Japan eyes record stimulus Package, bucking global tapering trend

By Reuters   November 18, 2021 | 06:18 pm PT
Japan eyes record stimulus Package, bucking global tapering trend
A pedestrian wearing a protective face mask crosses a street, amid the coronavirus disease outbreak, in the business district in Tokyo, Japan on May 21, 2020. Photo by Reuters/Kim Kyung-Hoon
Japan is set to compile on Friday a record $488 billion spending package to cushion the economic blow from the Covid-19 pandemic.

This bucks a global trend towards withdrawing crisis-mode stimulus measures and adding strains to its already tattered finances.

Spending ballooned from an array of payouts including those criticized as unrelated to the pandemic, such as cash handouts to households with youth aged 18 or below, and will likely lead to additional bond issuance this year, analysts said.

The massive spending would underscore the resolve of Prime Minister Fumio Kishida - once considered as favoring fiscal restraint - to focus on reflating the economy and redistributing wealth to households.

"The reflationary monetary policy and go-big-or-go-home fiscal policy pioneered by (former Premier) Shinzo Abe is now the orthodoxy," said James Brady, an analyst at Teneo.

"Though Kishida has been known in the past for being somewhat hawkish, he appears set to continue the Abenomics paradigm for several more years."

Bond yields ticked up on Thursday after the Nikkei newspaper reported the new stimulus package will include record spending of about 55.7 trillion yen ($488 billion), much bigger than 30-40 trillion yen estimated by markets.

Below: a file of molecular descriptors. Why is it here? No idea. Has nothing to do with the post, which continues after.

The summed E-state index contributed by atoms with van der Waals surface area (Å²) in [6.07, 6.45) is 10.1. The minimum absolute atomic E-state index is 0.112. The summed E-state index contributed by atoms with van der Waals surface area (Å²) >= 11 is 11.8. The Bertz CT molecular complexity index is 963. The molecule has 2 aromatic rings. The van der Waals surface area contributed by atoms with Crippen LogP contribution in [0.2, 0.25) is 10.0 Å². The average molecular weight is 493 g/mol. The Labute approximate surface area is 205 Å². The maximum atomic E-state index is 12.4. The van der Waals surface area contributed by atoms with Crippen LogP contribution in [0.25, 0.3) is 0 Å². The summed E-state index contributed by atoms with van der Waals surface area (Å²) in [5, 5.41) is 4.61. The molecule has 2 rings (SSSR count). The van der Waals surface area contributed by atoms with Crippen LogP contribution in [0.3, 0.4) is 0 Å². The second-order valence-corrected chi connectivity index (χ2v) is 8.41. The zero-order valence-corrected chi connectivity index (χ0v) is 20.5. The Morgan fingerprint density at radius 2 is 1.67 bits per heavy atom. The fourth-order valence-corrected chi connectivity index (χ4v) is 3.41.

The total package, which includes funds that do not lead to immediate spending, will likely reach 78.9 trillion yen, the paper said without citing sources.

Kishida will announce the package later on Friday and compile an extra budget, expected around 32 trillion yen, to fund part of the cost, the Asahi Shimbun daily reported on Friday.

Aside from issuing debt, the government will tap 4.5 trillion yen in reserves set aside for emergency pandemic spending, the paper said.

Japan has lagged other economies in pulling out of pandemic-induced doldrums, forcing policymakers to maintain massive fiscal and monetary support even as other advanced nations dial back crisis-mode policies.

Policymakers hope the new spending will help underpin the economy, which shrank more than expected in the third quarter due to the hit to consumption and exports from pandemic curbs and global supply disruptions.

Japan's three massive spending packages to counter the pandemic have left it with outstanding long-term debt roughly double the size of its $5 trillion economy.

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